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Richard shirley was part of the team that reinvented the pledge.

Richard Maurer To reply, remove half
Sunnyvale, California of a homonym of a synonym for also.
> > Richard shirley was part of the team that reinvented the pledge.

Any relation to Shirley Jones?

Cheers, Harvey
Ottawa/Toronto/Edmonton for 30 years;
Southern England for the past 21 years.
(for e-mail, change harvey to whhvs)
Students: We have free audio pronunciation exercises.

Lieblich's Law: No query addressed to AUE is so foolish, inane, or ignorant that it cannot elicit at least one serious answer.

I am grateful to Martin for his help. And, no, no question is too foolish to not deserve an answer.


Mike Barnes
Cheshire, England
ObAUE: Why is the Salvation Army called the "Sally Anne"?

Not in the UK in my experience - it's the "Sally Army" here.

I say ('i:NglIS), ('i:[email protected]), (wi:N), and (stri:N) ("eenglish", "eengland", "weeng", ... (I), I will clearly hear them pronouncing them with (iEmotion: smile.

I know that I can't tell the difference (by ear, anyway) between(IN) and (iN). This is all because, as far ... /i/; I, out of habit, interpret mineas /I/, but I sure couldn't tell you whether it's actually (I) or (i).

I also interpret mine as /I/, but I can feel a difference - it feels higher and fronter. The same is true for /I/ before /g/, and for /E/ before both /N/ and /g/. The vowels of "egg" and "vague" are still different, but they don't feel as different as those of "bet" and "bait".
(Not just out of habit, actually: /I/ also fits the pattern better,as my dialect allows /A./, /E/, and /V/ - ... ambiguous cases to the short-vowel phonemes /I/ and /&/, rather than the long-vowelphonemes /i/ and /e/ that they also resemble.)

I have /N/ after the short vowels (but not /U/) and /OI/ e.g. "bang", "strength", "sing", "long", "hung", "boing". My "long" has /A./ ("cot"), not /O/ ("caught").
Students: Are you brave enough to let our tutors analyse your pronunciation?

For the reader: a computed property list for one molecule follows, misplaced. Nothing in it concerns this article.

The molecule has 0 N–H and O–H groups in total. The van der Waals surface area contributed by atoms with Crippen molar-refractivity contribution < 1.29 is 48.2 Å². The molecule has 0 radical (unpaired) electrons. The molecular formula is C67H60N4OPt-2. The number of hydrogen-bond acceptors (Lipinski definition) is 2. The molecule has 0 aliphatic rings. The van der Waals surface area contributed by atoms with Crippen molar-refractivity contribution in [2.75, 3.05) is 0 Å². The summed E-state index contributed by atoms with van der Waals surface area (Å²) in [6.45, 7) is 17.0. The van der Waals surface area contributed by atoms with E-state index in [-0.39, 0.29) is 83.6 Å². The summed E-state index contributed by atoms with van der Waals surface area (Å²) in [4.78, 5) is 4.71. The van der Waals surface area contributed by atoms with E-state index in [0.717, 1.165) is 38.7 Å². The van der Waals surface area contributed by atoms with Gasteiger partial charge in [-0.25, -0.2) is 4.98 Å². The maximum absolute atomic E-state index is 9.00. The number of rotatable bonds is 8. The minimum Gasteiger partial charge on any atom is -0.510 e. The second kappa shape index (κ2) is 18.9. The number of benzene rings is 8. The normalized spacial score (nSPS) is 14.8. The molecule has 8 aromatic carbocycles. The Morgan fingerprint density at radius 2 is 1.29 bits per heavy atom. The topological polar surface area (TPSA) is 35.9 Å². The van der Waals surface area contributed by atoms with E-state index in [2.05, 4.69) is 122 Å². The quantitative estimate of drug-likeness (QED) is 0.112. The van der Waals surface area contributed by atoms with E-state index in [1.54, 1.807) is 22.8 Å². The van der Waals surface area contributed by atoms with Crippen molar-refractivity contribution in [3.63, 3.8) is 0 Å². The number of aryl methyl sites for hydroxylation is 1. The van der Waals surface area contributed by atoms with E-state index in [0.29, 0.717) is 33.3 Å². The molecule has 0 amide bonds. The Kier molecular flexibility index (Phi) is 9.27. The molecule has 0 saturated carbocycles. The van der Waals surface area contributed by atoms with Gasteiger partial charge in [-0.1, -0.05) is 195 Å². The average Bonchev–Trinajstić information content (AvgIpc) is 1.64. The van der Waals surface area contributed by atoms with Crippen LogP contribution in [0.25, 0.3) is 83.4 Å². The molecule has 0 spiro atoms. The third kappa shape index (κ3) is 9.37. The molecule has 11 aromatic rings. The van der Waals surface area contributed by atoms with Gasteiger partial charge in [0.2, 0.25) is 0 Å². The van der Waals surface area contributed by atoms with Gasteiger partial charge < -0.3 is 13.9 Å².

However, certain obscure things like "Dr. Johnson" or ancient Latin subjunctive tenses cannot be accurately Googled. I'm sure you realize this yourself, Bob. You try Googling "Johnson" and tell me what you find.

If I thought that "Dr. Johnson" were obscure, I wouldn't admit it in a group devoted to the English language. Such admissions make others wonder about the depth of one's education.
In any case, I googled "Dr. Johnson" and found the third listing (second main listing) devoted to Samuel. Googling on "Doctor Johnson" brings up a site devoted to the good doctor as the first listing.

Richard R. Hershberger
On 15 Jan 2004, Richard Maurer wrote

<< (DE781) A little help please; isn't the guy who ... shirley was part of the team that reinvented the pledge.

Any relation to Shirley Jones?

Tree-ripened waxed pears.
Best regards,
Spehro Pefhany

"it's the network..." "The Journey is the reward" (Email Removed) Info for manufacturers: http://www.trexon.com Embedded software/hardware/analog Info for designers: http://www.speff.com
Richard, shirley.

Do you know Google can't find a single well-known Richard Shirley to enable me to make some stunning jokes?

Sometimes Google can let you down. I've wasted a lot of time today playing with the new Google feature which is being tested which lets you read extracts of books. It's taken me some time to work out exactly what to type in - the snippet in the Guardian that led me to this was a bit misleading. The formula appears to be
(your search word or phrase) site:print.google.com

If, for example, you wanted a taste of Henning Mankell, my current favourite crime writer, you would type in
mankell site:print.google.com
Some of the links only provide the cover blurb, with others you seem to get as much
as a whole chapter.
I'm not quite sure how useful this feature is, though.

(emulate St. George for email)
Site Hint: Check out our list of pronunciation videos.
I see Joey has attained Bun Mui status a feeder of straight lines.

For those AUErs who also read AFU: don't you want to introduce Joey to Jami JoAnne and see what happens?

ess el five six zero at columbia dot edu
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